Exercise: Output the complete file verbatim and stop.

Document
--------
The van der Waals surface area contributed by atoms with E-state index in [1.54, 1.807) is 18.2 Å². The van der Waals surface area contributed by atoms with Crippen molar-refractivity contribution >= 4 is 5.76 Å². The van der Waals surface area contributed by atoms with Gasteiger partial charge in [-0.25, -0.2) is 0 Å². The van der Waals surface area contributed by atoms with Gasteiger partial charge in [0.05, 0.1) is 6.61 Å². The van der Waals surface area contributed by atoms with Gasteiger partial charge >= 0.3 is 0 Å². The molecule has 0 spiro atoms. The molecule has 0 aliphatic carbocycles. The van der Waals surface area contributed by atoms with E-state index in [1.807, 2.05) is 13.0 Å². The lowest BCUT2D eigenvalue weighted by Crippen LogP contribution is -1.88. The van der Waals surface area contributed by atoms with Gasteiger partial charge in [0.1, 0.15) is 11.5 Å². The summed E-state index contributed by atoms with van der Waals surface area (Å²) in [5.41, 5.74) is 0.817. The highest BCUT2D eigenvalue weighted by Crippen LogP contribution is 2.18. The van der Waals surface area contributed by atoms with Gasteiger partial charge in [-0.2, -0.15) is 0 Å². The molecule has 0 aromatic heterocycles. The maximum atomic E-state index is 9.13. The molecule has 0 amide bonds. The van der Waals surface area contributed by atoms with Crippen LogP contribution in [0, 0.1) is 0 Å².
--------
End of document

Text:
The van der Waals surface area contributed by atoms with E-state index in [1.54, 1.807) is 18.2 Å². The van der Waals surface area contributed by atoms with Crippen molar-refractivity contribution >= 4 is 5.76 Å². The van der Waals surface area contributed by atoms with Gasteiger partial charge in [-0.25, -0.2) is 0 Å². The van der Waals surface area contributed by atoms with Gasteiger partial charge in [0.05, 0.1) is 6.61 Å². The van der Waals surface area contributed by atoms with Gasteiger partial charge >= 0.3 is 0 Å². The molecule has 0 spiro atoms. The molecule has 0 aliphatic carbocycles. The van der Waals surface area contributed by atoms with E-state index in [1.807, 2.05) is 13.0 Å². The lowest BCUT2D eigenvalue weighted by Crippen LogP contribution is -1.88. The van der Waals surface area contributed by atoms with Gasteiger partial charge in [0.1, 0.15) is 11.5 Å². The summed E-state index contributed by atoms with van der Waals surface area (Å²) in [5.41, 5.74) is 0.817. The highest BCUT2D eigenvalue weighted by Crippen LogP contribution is 2.18. The van der Waals surface area contributed by atoms with Gasteiger partial charge in [-0.2, -0.15) is 0 Å². The molecule has 0 aromatic heterocycles. The maximum atomic E-state index is 9.13. The molecule has 0 amide bonds. The van der Waals surface area contributed by atoms with Crippen LogP contribution in [0, 0.1) is 0 Å².